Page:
Place the bag in a dark place with a temperature between 75°F and 81°F. Try not to move or touch the bag within this period. Do not open the bag until the colonization phase is complete. It should take about 5 to 10 days for the substrate to get completely colonized with mycelium. Colonization is complete when the substrate turns completely white. Once the substrate is completely colonized, you can introduce the bag to the necessary conditions for fruiting.
Casing and Fruiting
It’s time to apply the casing mixture to the colonized substrate. Massage the outside of the bag containing the casing mixture to loosen the casing mixture. Use a pair of scissors to cut off the bag containing the casing mixture below the filter patch. Remove the mushroom bag clamp from the bag containing the substrate that has been colonized and dump a little casing mixture into the bag with the block of colonized substrate.
You need to form a 0.5-0.75 inch casing layer on top of the colonized substrate, so you don’t need more than a little quantity of casing. Do not pour all of the casing mixture into the bag. You only need a little quantity.
Spread the casing mixture into a uniform layer across the top of the colonized substrate with your gloved hands. Ensure that the casing remains loose and do not pat it down. Take a bag clamp and reseal the bag of colonized substrate with it. Do not pat down the casing. It should be a bit loose. Use the bag clamp to seal the bag of colonized substrate again. Put the cased substrate back in a dark place and watch it closely for some days till it gets fully colonized. Once you see that the subsurface of the casing layer has been fully permeated with mycelium, you can introduce the bag to fruiting conditions.
Introducing the Bag to Fruiting Conditions
Step 1: It’s time to introduce the bag to fruiting conditions. You are going to introduce the bag to a specific lighting cycle. The bag will be kept in an area with a temperature between 60°F and 80°F. But the temperature can fluctuate depending on the mushroom species. The best light source is a full spectrum fluorescent spiral bulb. This is a direct source of light that will grow your mushroom well. The more direct the light source, the better the growth of your mushrooms. You can leave the light on for 24 hours each day or you can operate a 12-hours on, 12 hours off schedule.
Step 2: You need to mist the colonized substrate once per day for the duration of the fruiting stage. Remove the clamp from the bag and use a clean water bottle to mist the substrate. If you hold the nozzle of the bottle beneath the filter when spraying it, the filter won’t get wet. 5 or 6 sprays of water are enough. You shouldn’t soak the colonized substrate or leave any body of water on it. You just want to spray a little water on it. If you mistakenly have too much water in the bag, pour the water out while taking care not to wet the filter.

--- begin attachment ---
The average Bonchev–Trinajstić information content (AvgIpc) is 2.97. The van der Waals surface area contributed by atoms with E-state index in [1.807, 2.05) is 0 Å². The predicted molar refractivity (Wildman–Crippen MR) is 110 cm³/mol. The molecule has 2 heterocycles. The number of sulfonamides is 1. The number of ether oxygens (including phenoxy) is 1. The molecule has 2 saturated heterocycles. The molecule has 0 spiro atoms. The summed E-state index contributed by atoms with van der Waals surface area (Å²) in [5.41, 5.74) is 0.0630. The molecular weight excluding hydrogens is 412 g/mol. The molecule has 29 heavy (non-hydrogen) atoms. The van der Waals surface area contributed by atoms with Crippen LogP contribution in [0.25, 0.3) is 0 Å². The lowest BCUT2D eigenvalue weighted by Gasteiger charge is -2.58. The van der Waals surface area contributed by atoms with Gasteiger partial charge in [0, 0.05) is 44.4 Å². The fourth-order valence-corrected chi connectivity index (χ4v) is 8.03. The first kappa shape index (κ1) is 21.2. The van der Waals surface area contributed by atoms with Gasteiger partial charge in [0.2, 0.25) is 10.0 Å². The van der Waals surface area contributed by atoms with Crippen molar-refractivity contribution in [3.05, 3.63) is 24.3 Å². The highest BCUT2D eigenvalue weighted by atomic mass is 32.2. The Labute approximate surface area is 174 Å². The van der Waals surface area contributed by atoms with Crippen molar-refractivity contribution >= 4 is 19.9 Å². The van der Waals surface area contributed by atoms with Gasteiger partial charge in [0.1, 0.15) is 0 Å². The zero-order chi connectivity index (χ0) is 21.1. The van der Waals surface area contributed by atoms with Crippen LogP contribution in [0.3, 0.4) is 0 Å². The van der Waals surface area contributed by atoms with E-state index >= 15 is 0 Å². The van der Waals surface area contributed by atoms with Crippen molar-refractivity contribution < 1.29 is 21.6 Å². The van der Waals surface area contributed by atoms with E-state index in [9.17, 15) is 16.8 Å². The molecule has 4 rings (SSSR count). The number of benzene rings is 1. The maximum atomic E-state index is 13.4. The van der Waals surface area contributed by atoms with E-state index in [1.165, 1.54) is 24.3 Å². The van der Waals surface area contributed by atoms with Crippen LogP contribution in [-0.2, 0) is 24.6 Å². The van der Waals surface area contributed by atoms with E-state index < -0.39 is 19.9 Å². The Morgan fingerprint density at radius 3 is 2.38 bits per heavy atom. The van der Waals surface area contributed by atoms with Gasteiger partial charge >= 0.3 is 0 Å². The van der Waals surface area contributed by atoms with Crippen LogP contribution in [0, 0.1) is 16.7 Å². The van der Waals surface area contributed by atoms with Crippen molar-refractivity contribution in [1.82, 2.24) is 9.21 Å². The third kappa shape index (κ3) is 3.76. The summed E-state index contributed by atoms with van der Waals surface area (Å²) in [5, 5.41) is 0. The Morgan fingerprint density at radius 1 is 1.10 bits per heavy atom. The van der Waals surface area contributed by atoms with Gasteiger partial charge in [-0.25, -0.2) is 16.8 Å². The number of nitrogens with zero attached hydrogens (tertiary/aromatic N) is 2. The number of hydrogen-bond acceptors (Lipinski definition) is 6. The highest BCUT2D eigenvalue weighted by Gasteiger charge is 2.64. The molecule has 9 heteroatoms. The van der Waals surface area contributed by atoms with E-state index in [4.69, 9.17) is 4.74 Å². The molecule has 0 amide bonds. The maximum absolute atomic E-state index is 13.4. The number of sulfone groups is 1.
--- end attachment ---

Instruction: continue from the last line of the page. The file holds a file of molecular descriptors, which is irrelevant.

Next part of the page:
Step 3: Fan the bag of substrate immediately after misting it. Move the gussets of the bag in and out steadily, like a fan. This will bring in fresh air and take out carbon dioxide. Fan each bag for about one and a half minutes. Use the mushroom bag clamp to reseal the bag of substrate after fanning it. The bag of substrate should be misted and fanned every day until the substrate no longer produces mushrooms. Any day that you see that the substrate is moist, you can leave it without misting it.
Step 4: 5 to 10 days after the bag has been introduced to fruiting and subjected to a light cycle, you’ll start to see primordia. Primordia are tiny pinheads that turn to mushrooms.
Step 5: Within a few days, the primordia will turn to pins. After another few days, the mushroom veils will start to open up. Once most of the mushroom caps have opened up, you can now pick them. With gloved hands, pick the mushrooms by grabbing them from the base and rooting them up. Take care not to leave mushroom fruitbodies behind as these could rot and cause contamination.
Step 6: Once all the mushrooms have been picked, remove all pieces of mushroom fruitbodies from the substrate. Now, you can mist, fan, and reseal the grow bag with a clamp. Put the grow bag back under the lighting schedule and watch for the next flush. Continue to mist and fan the bag every day. You should get about four to five flushes from the substrate until it is spent or no longer productive. You should harvest mushrooms every seven to ten days.